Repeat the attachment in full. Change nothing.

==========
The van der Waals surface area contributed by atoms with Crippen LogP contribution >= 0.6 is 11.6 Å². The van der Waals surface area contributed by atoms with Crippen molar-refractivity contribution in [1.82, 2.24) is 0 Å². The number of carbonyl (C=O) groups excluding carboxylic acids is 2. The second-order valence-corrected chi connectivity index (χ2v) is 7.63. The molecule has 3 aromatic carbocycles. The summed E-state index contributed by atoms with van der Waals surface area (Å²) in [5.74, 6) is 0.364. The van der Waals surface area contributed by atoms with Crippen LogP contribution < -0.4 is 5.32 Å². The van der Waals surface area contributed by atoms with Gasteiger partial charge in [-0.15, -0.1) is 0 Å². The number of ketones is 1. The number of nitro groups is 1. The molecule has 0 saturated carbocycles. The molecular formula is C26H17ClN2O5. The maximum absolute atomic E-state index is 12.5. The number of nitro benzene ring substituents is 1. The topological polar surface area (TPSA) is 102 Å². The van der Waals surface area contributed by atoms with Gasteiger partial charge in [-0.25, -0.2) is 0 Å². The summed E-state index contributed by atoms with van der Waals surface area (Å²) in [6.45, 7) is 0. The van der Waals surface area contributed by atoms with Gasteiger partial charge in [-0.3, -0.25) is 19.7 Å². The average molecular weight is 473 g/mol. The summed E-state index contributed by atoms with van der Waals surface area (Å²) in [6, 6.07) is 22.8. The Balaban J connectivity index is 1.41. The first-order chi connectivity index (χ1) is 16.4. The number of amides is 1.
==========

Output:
The van der Waals surface area contributed by atoms with Crippen LogP contribution >= 0.6 is 11.6 Å². The van der Waals surface area contributed by atoms with Crippen molar-refractivity contribution in [1.82, 2.24) is 0 Å². The number of carbonyl (C=O) groups excluding carboxylic acids is 2. The second-order valence-corrected chi connectivity index (χ2v) is 7.63. The molecule has 3 aromatic carbocycles. The summed E-state index contributed by atoms with van der Waals surface area (Å²) in [5.74, 6) is 0.364. The van der Waals surface area contributed by atoms with Crippen LogP contribution < -0.4 is 5.32 Å². The van der Waals surface area contributed by atoms with Gasteiger partial charge in [-0.15, -0.1) is 0 Å². The number of ketones is 1. The number of nitro groups is 1. The molecule has 0 saturated carbocycles. The molecular formula is C26H17ClN2O5. The maximum absolute atomic E-state index is 12.5. The number of nitro benzene ring substituents is 1. The topological polar surface area (TPSA) is 102 Å². The van der Waals surface area contributed by atoms with Gasteiger partial charge in [-0.25, -0.2) is 0 Å². The summed E-state index contributed by atoms with van der Waals surface area (Å²) in [6.45, 7) is 0. The van der Waals surface area contributed by atoms with Gasteiger partial charge in [-0.3, -0.25) is 19.7 Å². The average molecular weight is 473 g/mol. The summed E-state index contributed by atoms with van der Waals surface area (Å²) in [6, 6.07) is 22.8. The Balaban J connectivity index is 1.41. The first-order chi connectivity index (χ1) is 16.4. The number of amides is 1.